Diabetes is caused by the body’s lack of production of insulin, or the inability of insulin to perform its function. There are many side effects of diabetes, including cardiovascular disease, hypertension, kidney disease, and stroke, but the devastation this disease takes on one’s feet is sometimes overlooked until it’s too late.
One of the most frequent problems we see at PA Foot and Ankle Associates are diabetic patients who have sores on their feet which won’t heal. This is due to diabetic neuropathy, a condition of the nervous system in which patients lose sensation in their feet. When a sharp object cuts the bottom of their foot for instance, they’re completely unaware of it until they have a visual cue of some sort. Unfortunately, during the interim the cut becomes infected, leading to a much more serious problem which sometimes results in the amputation of a toe or foot.
Read how Dr Teichman of PA Foot and Ankle used state of the art technology to save a diabetic patient’s foot from being amputated.
If you’re diabetic, or even borderline diabetic, it’s essential that you understand the threat to your feet and what you can do to prevent a serious complication. Here’s a checklist:
Take care of your diabetes. Getting your blood sugar under control and understanding proper diet and lifestyle choices will delay or prevent the onset of many side effects. Read: Diet tips for diabetics
Check your feet every day for cuts, sores, red spots, swelling, or infected toenails. If you have trouble bending over to see your feet, use a plastic mirror (not glass – they break) or ask a family member to help. Call us immediately if a cut, sore, blister, or bruise on your foot does not heal in 24 hours.
Wash your feet each day in warm water, but never hot. Avoid soaking your feet, because it will dry out your skin. Dry your feet well, especially between your toes and then use a foot powder to keep your feet dry. This will help to avoid fungal infections like athlete’s foot. Use a thin coat of skin lotion on the tops and bottoms of your feet to keep the skin soft and smooth. Do not use the lotion in between your toes, as this might create a moist environment and lead to infection.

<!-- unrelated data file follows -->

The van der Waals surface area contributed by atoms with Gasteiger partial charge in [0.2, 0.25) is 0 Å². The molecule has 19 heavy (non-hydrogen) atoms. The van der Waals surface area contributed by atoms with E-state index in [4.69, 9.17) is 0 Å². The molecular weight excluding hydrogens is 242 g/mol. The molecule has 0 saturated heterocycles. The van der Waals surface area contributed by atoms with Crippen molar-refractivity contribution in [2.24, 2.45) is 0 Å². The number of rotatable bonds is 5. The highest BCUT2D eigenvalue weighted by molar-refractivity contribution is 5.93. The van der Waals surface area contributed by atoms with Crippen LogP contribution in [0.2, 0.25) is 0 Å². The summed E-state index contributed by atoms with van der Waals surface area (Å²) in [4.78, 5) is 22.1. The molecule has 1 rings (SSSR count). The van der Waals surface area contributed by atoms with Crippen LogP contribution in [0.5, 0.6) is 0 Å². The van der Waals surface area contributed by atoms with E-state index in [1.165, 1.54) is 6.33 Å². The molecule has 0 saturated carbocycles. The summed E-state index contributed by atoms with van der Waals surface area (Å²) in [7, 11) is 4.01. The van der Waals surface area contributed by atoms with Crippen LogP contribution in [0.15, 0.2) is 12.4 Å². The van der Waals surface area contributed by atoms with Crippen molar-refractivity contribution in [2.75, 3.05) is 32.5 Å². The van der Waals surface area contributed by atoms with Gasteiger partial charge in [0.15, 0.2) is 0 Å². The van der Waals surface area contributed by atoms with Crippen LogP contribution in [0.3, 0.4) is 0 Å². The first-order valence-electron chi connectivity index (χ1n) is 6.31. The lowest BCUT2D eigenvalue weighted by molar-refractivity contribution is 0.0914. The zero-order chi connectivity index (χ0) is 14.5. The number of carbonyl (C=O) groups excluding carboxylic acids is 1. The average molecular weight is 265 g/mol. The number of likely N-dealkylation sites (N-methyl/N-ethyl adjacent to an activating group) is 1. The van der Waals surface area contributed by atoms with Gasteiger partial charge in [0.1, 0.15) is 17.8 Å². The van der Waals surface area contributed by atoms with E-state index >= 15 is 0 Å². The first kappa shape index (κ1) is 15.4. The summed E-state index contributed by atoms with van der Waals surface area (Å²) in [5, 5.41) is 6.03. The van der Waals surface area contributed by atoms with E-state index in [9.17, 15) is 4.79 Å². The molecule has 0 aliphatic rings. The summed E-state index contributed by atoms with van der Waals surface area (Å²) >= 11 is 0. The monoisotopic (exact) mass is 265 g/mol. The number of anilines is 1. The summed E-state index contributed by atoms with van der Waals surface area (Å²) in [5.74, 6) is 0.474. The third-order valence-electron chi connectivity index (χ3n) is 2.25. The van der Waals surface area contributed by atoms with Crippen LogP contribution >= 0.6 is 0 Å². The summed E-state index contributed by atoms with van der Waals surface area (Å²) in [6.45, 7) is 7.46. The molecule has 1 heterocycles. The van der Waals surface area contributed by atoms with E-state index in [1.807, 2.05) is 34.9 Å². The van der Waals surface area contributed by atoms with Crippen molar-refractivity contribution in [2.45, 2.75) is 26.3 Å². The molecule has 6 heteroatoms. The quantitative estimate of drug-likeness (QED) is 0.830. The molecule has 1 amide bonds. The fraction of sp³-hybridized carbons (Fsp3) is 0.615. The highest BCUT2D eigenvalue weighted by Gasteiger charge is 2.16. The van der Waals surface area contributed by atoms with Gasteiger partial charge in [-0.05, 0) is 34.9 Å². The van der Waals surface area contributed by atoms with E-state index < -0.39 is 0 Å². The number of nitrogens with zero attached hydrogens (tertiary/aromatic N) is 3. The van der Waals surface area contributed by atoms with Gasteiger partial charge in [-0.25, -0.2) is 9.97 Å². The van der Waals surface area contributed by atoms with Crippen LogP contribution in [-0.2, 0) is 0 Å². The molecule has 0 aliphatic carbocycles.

Wear shoes and socks at all times. Don’t walk barefoot indoors our outdoors, because you may step on something which will cut or irritate your feet. Wear seamless socks, stockings, and nylons with your shoes to prevent blisters and sores from developing. Avoid cotton socks – the best materials are those which wick moisture away from your feet to keep them dry. When you put your shoes on, always check the insides to make sure the lining is smooth and there are no pebbles or other foreign objects hiding in there. And make sure those shoes are comfortable and offer plenty of protection top and bottom.
Keep the blood flowing to your feet. Put your feet up when you’re sitting, wiggle your toes for 5 minutes a few times each day, and move your ankles up and down and in and out to improve blood flow in your feet and legs.
- DO NOT cross your legs for long periods of time
- DO NOT wear anything which might restrict blood flow to your feet: tight socks, rubber bands, garters, restrictive footwear or foot products with elastic
- DO NOT smoke. Smoking constricts blood vessels, reducing blood flow to your feet. If you have high blood pressure or high cholesterol, work with your health care team to lower it
Be more active. Ask us to design an exercise program that is right for you. Walking, swimming, and bicycling are good forms of low impact exercise that are easy on the feet. Avoid high impact activities like running and jumping, and wear properly fitting athletic shoes that offer good support.
Communicate with your Doctor. Schedule regular appointments with us to check the circulation in your feet and to inspect the overall health of your feet.
For those who don’t take diabetes seriously, Click here to see an image of how truly bad your foot can become without proper care. WARNING: this picture is not for those with a weak stomach.